One of his fearless female killers is Uma’s The Bride, referred as such because when we first meet her she’s left the hit-man life and is about to get married, only Bill disapproves and orders a massacre. The Bride miraculously survives but sinks into a 4 year coma. When she finally wakes up, she’s pissed, Guns of the Navarone-pissed, Superfly T.N.T. pissed, and she embarks on what “the movie advertisements refer to as a Roaring Rampage of Revenge.”
Described by Tarantino as “30 years of Grindhouse cinema squeezed into a duck press”, “Kill Bill” is just that and then some. Imagine a Pam Grier flick with carnage on the level of the Sonny Chiba cult classic The Streetfighter, coat the whole thing in half-Spaghetti Western, half-Shaw brothers kung fu epic style, and you’ve only got a faint idea of how extreme “Kill Bill” gets. And that’s not even the most surprising thing, nor is it all the little quirks Tarantino adds to the mix. What really floored me was how layered and human this most exploitative of movies reveals itself to be.
You see, as foot-to-assular as Uma Thurman is in the movie, what truly drives her and the film, even more than rage or pain, is sadness. This is what makes this more than just a nifty homage or hipster exercise in excess: the Bride is in grief, and her Roaring Rampage of Revenge is motivated by bottomless loss and hurt. Not just because of the death of her almost-husband and friends, not because she was left for dead and lost four years of her life… She was pregnant when she was executed. She was gonna be a mother, and that’s why she left Bill and the DIVAS. She didn’t want her daughter to suffer because of her bloody lifestyle, yet she did anyway, before she was even born. That’s why the Bride’s pissed. That’s why she’s gonna kill Bill, and that’s why she’s gonna kill every motherfucker from here to right over there.
So ultimately, “Kill Bill” is a heartbreaking tale… But that doesn’t mean the actual unfolding of the Roaring Rampage of Revenge can’t be exciting and fun… And cool.
KOOL & the Gang LIST FIVE
1 – How amazingly colorful, stylish and downright CINEMATIC the film is. “Vol. 1” is divided into five chapters, each with its own look and tone. “2” is Blaxploitation cranked up to 11, “The Blood-splattered Wife” starts with Texas Rangers (with Michael Parks reprising his From Dusk Till Dawn role) then goes into pure Giallo, “The Origin of O-Ren Ishii” is just about the most awesome Japanimation you’ve ever seen, “The Man from Okinawa” (Sonny Chiba himself!) goes from fish-out-of-water comedy to what I can only describe as softcore sword-porn, and then there’s “The House of Blue Leaves”, a breathtaking set piece in a Tokyo restaurant/nightclub with a garden that’s like the most beautiful snowglobe.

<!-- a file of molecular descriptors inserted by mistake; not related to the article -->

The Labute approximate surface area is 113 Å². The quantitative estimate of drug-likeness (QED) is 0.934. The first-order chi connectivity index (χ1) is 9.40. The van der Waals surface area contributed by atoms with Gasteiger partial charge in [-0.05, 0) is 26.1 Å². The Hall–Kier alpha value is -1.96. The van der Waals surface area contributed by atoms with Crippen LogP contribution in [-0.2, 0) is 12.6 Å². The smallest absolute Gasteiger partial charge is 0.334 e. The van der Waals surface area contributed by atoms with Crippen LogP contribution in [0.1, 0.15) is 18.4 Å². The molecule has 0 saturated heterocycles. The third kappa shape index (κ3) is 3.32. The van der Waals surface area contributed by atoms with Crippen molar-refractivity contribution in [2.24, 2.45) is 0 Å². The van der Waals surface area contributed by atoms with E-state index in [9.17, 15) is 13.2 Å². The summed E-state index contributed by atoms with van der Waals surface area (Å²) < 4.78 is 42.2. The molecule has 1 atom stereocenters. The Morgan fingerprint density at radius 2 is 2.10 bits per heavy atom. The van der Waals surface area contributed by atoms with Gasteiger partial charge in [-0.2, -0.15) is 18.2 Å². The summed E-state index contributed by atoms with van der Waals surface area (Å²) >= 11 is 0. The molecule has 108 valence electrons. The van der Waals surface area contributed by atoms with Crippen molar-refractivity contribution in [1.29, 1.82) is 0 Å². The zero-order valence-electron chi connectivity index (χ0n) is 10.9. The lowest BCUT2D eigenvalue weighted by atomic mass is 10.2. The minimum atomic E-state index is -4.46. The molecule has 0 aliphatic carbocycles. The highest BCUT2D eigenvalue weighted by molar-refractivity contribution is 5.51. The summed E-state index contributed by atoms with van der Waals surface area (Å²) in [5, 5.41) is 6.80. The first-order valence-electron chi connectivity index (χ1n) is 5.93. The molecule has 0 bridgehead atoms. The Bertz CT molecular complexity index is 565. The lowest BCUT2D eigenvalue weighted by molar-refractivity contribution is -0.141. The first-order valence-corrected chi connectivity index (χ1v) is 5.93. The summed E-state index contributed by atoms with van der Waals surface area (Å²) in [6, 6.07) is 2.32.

2 – As visually stimulating as the movie is, you could quite literally get off just LISTENING to it. Tarantino and the RZA have assembled one wild soundtrack that borrows everything from Spaghetti western music to ‘70s funk and Japanese punk (ain’t the 5’6’7’8s the coolest thing ever?), and the sound effects have got to be the most brutal you’ve ever heard. Steel screams, bones crunch, and every insane move is matched with an oddball chord!
3 – The combination of Yuen Woo-Ping’s CHOREOGRAPHY and Sally Menke’s EDITING results into some of the most exhilarating action scenes you’ll ever see, with knives, samurai swords, a ball-and-chain and geysers of blood! This is a movie where every punch and kick hurts, and when Hanzo steel comes one’s way, limbs fly off!
4 – The ACTORS and their CHARACTERS, each more iconic than the next. These are mostly physical peformances, but when we do get a quieter moment everyone in the cast fills it with interesting little touches, humor, pathos… Vivica A. Fox is Pam Grierific but also a caring mom, Daryl Hannah is basically Patch in “Switchblade Sisters” but even more beautiful and evil, Lucy Liu is menacing yet graceful, and Uma is a Goddess, strong and funny and, again, heartbreaking.
5- Last but not least, the Man himself, Quentin TARANTINO. This is a different beast than his previous three films, with much more action and much less of his signature dialogue, but you can still feel him in every frame. It’s the cereals, the Pussy Wagon, the yellow and black motorcycle suit Bruce Lee wore in “Game of Death”, the Japanese goons in Kato masks, the killer schoolgirl… This is QT unleashed: fear it, embrace it.
Now about this whole Volume 1 & 2 nonsense… I gotta say it’s bullshit. Sure, the 90 minute “Vol. 1” is a whole lot of movie, more than what your average 5 or 6 flicks deliver, but I could and would have gone for 90 more right there. And isn’t it odd to have a film called “Kill Bill” where you never really see Bill, let alone his being killed? But I’m just whining with my mouth full: I will go see this first helping a bunch more times, and I’ll be first in line for “Vol. 2”.
I can tell you with no ego, this is
my finest sword. If on your
journey, you should encounter God,
God will be cut.